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Former Maine police officer creates non-lethal self-defense device for drivers

Michael Mercer of Windham is a Navy veteran who has also worked as a police officer and chemical agent specialist.

SOUTH PORTLAND, Maine — "Freedom from fear" -- that's the tagline for a new patent-pending, non-lethal self-defense system, created by a man from Windham. As a former law enforcement officer with more than three decades of experience, Michael Mercer wanted to help people -- from civilians to truck drivers to police officers -- from outside threats when they are in their vehicles. That's how F3 Defense came to be.

Mercer has an interesting background. He is a Navy veteran who has also worked as a police offer and chemical agent specialist. Mercer worked with his business partner, who is an engineer, to create F3 Defense, a mobile pepper spray deployment system. A magnet connects a dispenser to the roof of the vehicle, and a hose attaches to an 18.5 oz bottle of pepper spray inside that can be placed next to the driver or passenger. The dispensers come in slightly different shapes, based on their purpose (i.e. a regular car or truck, a tractor-trailer, or a police cruiser), and the parts are made in Maine. 

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"We put our brains together and came up with a solution really to allow people, motorists to be empowered -- to allow them to know that they're going to be safe, that their families are going to be safe in their car," Mercer, CEO, and founder of F3 Defense told NEWS CENTER Maine.

Mercer says that activating the device when you feel threatened is relatively easy. All people have to do is pull the pin on the pepper spray, press the button, and then the pepper spray will be dispensed all the way around the vehicle. The goal is to allow those at risk to escape a potential threat without permanently hurting anyone. Mercer says he has personally been sprayed with pepper spray 104 times. While he says it's not enjoyable, it isn't lethal force -- and to him, that's the entire point. 

"I just think there aren't enough options for less than lethal," Mercer said.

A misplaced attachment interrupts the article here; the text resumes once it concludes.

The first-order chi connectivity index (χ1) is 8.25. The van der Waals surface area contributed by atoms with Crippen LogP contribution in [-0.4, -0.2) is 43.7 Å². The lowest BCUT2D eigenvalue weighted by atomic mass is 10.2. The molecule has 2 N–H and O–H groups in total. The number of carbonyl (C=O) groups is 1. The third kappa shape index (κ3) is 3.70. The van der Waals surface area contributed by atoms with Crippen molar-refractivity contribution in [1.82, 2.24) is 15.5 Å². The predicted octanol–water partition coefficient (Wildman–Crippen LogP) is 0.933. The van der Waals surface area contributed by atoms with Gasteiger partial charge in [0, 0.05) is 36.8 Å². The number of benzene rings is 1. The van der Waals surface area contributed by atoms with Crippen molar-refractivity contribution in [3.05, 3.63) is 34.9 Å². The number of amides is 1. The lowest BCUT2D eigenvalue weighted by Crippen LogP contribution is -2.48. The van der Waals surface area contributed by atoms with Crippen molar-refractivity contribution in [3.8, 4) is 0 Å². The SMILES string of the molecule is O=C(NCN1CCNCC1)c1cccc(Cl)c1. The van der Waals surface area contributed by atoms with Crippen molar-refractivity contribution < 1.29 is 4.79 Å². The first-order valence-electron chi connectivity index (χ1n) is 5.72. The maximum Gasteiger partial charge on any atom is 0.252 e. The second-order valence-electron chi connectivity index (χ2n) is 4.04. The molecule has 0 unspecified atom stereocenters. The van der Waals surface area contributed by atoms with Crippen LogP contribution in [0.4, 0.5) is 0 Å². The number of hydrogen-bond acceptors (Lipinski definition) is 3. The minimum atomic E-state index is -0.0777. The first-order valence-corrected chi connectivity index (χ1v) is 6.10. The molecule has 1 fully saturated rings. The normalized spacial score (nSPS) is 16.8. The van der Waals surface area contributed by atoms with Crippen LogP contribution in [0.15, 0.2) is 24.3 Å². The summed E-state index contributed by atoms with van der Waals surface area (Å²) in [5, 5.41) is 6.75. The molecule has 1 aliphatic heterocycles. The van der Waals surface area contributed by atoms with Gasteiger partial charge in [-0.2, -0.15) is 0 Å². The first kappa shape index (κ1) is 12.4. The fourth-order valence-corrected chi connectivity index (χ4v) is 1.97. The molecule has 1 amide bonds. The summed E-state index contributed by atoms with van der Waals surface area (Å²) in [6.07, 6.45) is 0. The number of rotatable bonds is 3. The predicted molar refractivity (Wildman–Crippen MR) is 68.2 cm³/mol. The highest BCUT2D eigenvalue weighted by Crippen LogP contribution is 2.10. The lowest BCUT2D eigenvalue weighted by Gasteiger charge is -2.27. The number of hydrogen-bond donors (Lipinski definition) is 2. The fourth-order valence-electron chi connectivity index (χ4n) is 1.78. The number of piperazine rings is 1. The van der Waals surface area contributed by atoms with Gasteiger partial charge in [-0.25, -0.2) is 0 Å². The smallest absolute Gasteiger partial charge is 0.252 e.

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Mercer says he is working with Laredo Motor Carriers Association in Texas to start distributing these devices to truck drivers. Real Women in Trucking is another group that Mercer has been working with, to help female truck drivers who can be particularly at risk. Jess Graham is a member of the board of directors for Real Women in Trucking and says she's looking forward to installing the first device on her truck. Graham began trucking in 2012 as a single mother with her daughter to escape an abusive relationship. She says it's an industry that's not always easy for women -- and can sometimes feel dangerous.

"There tends to be a shortage of adequate truck parking, and so we're left running out of hours on our logs, and we're forced to shut down in abandoned parking lots, or on the shoulder of the highway," Graham explained to NEWS CENTER Maine.

The hope is that F3 Defense will help to ease some of those concerns -- and relieve some pressure when it comes to self-defense. 

"I think if I (were) to use a handgun or any other kind of weapon, I would be a little bit more hesitant to use it for fear of that permanence," Graham said.

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Pepper spray is legal in all 50 states, though some do have restrictions. In Maine, pepper spray can be used for self-defense, but you must be over 18 years old to buy, use, or carry it -- and you can't be convicted of any felonies. 

To learn more about F3 Defense, click here.

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